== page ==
In 2000, Wal-Mart Stores, Inc. (NYSE:WMT) generated $8.2 billion in cash from operations, $6.2 billion (75%) of which went into capital expenditures, like investing in new stores. A far smaller share — about $1 billion — was returned to shareholders in the form of dividends and share buybacks. Investing in the future far outweighed rewarding investors today .
In 2012, the tables flipped. Wal-Mart Stores, Inc. (NYSE:WMT) generated $25.6 billion in cash from operations and spent $12.9 billion — or 50% — on capital expenditures. Another $13 billion was distributed to shareholders in dividends and buybacks. Investing in the future and rewarding shareholders today took equal precedence.
Part of this shift is Wal-Mart Stores, Inc. (NYSE:WMT) maturing from a growth company into a stalwart. But it’s actually indicative of how most of corporate America has changed over the last decade. Goldman Sachs recently published a report showing how S&P 500 have spent their cash on over the last 15 years. I’ve recreated it here:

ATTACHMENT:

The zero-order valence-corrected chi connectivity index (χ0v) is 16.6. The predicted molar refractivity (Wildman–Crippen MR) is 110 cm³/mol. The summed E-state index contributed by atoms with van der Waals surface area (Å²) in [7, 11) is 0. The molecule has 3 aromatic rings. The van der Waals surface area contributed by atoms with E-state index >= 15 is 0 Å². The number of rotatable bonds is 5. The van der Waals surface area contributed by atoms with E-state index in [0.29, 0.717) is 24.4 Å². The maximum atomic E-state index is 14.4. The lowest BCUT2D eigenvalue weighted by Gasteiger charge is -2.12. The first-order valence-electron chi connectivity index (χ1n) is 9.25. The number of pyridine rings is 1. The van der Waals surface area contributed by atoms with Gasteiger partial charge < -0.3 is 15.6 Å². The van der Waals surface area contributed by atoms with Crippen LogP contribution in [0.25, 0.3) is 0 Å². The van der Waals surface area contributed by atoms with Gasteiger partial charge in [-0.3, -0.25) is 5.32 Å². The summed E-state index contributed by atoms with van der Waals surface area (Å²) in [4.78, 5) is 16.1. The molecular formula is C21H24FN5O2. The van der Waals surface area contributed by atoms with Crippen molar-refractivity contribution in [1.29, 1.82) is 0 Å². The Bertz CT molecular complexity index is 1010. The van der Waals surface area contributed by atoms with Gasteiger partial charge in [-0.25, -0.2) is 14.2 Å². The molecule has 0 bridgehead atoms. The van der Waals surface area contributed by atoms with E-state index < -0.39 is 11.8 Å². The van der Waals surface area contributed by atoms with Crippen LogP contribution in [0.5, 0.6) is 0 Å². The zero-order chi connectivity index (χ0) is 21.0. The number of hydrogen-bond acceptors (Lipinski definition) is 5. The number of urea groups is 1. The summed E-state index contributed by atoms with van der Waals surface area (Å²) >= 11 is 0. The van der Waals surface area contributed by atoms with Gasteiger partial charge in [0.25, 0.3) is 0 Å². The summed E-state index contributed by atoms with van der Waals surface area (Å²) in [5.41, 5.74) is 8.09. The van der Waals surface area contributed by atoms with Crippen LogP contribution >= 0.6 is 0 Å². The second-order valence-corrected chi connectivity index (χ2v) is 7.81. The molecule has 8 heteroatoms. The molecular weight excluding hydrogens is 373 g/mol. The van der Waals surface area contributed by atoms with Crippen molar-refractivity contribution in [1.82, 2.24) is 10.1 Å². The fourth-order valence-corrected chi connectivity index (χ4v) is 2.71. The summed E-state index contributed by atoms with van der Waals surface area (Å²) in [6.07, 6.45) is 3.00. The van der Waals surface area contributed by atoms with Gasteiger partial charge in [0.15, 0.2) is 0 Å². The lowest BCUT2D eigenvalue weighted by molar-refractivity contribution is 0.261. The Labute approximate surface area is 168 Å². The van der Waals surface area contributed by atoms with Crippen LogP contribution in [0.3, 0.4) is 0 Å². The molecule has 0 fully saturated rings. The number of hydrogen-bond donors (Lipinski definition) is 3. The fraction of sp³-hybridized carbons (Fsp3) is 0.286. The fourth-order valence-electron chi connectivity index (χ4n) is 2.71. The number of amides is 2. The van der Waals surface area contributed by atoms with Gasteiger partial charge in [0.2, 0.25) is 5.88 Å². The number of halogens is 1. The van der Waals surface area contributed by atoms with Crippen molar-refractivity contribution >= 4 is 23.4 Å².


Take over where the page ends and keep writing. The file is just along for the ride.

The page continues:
A few trends stick out:
Buybacks are up.
Dividends are up.
Capital expenditures are down.
Part of this is because of a weak economy. No business will invest in a new shoe factory if consumers don’t have enough income to buy more shoes. And given America’s demographic headaches, businesses would have fewer investment opportunities today compared with a decade ago even if the economy were strong.
Though it’s harder to prove, part of this is likely a shift toward short-term thinking among corporate executives. Henry Blodget of Business Insider wrote this weekend:
The way most companies do business is to focus primarily on today’s bottom line: The prevailing ethos in corporate America, after all, is that companies exist to make money for their owners — and the more and the sooner the better — so every decision should be made in the context of that.
The result of this is that many (most?) companies scrimp on things like long-term investments, customer service, product quality, and employee compensation, in the interest of delivering a few more pennies to this quarter’s bottom line.
Now, corporations may act this way for rational reasons. Most professional investors are judged by short-term performance. Rare is the fund manager who can truly reach for superior long-term investment results; investors give up on managers who suffer a down year, or even a bad quarter. They need companies to produce returns today, even if it comes at the expense of higher returns tomorrow.